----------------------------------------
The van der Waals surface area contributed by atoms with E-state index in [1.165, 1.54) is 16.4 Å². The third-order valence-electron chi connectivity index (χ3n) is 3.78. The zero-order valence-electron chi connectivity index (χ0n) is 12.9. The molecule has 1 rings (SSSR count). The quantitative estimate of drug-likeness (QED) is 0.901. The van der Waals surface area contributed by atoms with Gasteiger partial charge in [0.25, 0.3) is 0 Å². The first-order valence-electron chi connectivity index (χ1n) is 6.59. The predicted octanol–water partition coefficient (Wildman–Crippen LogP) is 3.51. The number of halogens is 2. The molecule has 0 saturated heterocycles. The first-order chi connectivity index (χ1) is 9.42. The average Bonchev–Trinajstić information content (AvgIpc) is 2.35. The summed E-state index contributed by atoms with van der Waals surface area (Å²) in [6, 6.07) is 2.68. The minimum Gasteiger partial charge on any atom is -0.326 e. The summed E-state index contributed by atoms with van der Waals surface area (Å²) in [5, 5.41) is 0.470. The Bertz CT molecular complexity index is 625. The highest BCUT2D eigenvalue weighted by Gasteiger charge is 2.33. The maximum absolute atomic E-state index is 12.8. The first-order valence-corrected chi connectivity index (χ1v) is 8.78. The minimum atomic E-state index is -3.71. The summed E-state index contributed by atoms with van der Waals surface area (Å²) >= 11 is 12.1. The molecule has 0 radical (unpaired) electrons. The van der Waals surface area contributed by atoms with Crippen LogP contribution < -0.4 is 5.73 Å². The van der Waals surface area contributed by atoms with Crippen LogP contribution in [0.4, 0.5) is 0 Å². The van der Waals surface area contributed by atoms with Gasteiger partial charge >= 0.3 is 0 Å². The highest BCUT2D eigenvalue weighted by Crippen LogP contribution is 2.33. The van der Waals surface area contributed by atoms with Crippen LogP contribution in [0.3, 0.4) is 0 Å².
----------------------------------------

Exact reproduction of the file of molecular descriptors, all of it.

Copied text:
The van der Waals surface area contributed by atoms with E-state index in [1.165, 1.54) is 16.4 Å². The third-order valence-electron chi connectivity index (χ3n) is 3.78. The zero-order valence-electron chi connectivity index (χ0n) is 12.9. The molecule has 1 rings (SSSR count). The quantitative estimate of drug-likeness (QED) is 0.901. The van der Waals surface area contributed by atoms with Gasteiger partial charge in [0.25, 0.3) is 0 Å². The first-order valence-electron chi connectivity index (χ1n) is 6.59. The predicted octanol–water partition coefficient (Wildman–Crippen LogP) is 3.51. The number of halogens is 2. The molecule has 0 saturated heterocycles. The first-order chi connectivity index (χ1) is 9.42. The average Bonchev–Trinajstić information content (AvgIpc) is 2.35. The summed E-state index contributed by atoms with van der Waals surface area (Å²) in [6, 6.07) is 2.68. The minimum Gasteiger partial charge on any atom is -0.326 e. The summed E-state index contributed by atoms with van der Waals surface area (Å²) in [5, 5.41) is 0.470. The Bertz CT molecular complexity index is 625. The highest BCUT2D eigenvalue weighted by Gasteiger charge is 2.33. The maximum absolute atomic E-state index is 12.8. The first-order valence-corrected chi connectivity index (χ1v) is 8.78. The minimum atomic E-state index is -3.71. The summed E-state index contributed by atoms with van der Waals surface area (Å²) >= 11 is 12.1. The molecule has 0 radical (unpaired) electrons. The van der Waals surface area contributed by atoms with Crippen LogP contribution < -0.4 is 5.73 Å². The van der Waals surface area contributed by atoms with Crippen LogP contribution in [0.4, 0.5) is 0 Å². The van der Waals surface area contributed by atoms with Gasteiger partial charge >= 0.3 is 0 Å². The highest BCUT2D eigenvalue weighted by Crippen LogP contribution is 2.33. The van der Waals surface area contributed by atoms with Crippen LogP contribution in [0.3, 0.4) is 0 Å².